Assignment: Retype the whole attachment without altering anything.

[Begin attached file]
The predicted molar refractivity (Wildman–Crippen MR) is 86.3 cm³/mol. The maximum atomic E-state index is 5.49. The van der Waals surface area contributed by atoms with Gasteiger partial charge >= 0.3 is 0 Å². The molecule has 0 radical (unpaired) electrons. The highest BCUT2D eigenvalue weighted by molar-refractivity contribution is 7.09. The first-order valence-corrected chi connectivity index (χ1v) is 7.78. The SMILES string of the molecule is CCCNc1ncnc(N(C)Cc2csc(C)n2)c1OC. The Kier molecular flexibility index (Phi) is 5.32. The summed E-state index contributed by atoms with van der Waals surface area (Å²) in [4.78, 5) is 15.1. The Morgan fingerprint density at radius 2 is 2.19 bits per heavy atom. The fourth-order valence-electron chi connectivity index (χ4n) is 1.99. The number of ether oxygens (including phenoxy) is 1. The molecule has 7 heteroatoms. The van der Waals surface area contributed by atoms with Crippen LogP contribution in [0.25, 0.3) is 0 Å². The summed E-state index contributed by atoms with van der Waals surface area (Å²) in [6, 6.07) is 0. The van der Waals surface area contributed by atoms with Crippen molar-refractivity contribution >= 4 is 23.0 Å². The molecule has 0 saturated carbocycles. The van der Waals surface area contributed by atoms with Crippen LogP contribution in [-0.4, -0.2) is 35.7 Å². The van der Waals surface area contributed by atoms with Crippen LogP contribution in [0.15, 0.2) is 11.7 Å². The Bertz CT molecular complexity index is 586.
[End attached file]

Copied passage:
The predicted molar refractivity (Wildman–Crippen MR) is 86.3 cm³/mol. The maximum atomic E-state index is 5.49. The van der Waals surface area contributed by atoms with Gasteiger partial charge >= 0.3 is 0 Å². The molecule has 0 radical (unpaired) electrons. The highest BCUT2D eigenvalue weighted by molar-refractivity contribution is 7.09. The first-order valence-corrected chi connectivity index (χ1v) is 7.78. The SMILES string of the molecule is CCCNc1ncnc(N(C)Cc2csc(C)n2)c1OC. The Kier molecular flexibility index (Phi) is 5.32. The summed E-state index contributed by atoms with van der Waals surface area (Å²) in [4.78, 5) is 15.1. The Morgan fingerprint density at radius 2 is 2.19 bits per heavy atom. The fourth-order valence-electron chi connectivity index (χ4n) is 1.99. The number of ether oxygens (including phenoxy) is 1. The molecule has 7 heteroatoms. The van der Waals surface area contributed by atoms with Crippen LogP contribution in [0.25, 0.3) is 0 Å². The summed E-state index contributed by atoms with van der Waals surface area (Å²) in [6, 6.07) is 0. The van der Waals surface area contributed by atoms with Crippen molar-refractivity contribution >= 4 is 23.0 Å². The molecule has 0 saturated carbocycles. The van der Waals surface area contributed by atoms with Crippen LogP contribution in [-0.4, -0.2) is 35.7 Å². The van der Waals surface area contributed by atoms with Crippen LogP contribution in [0.15, 0.2) is 11.7 Å². The Bertz CT molecular complexity index is 586.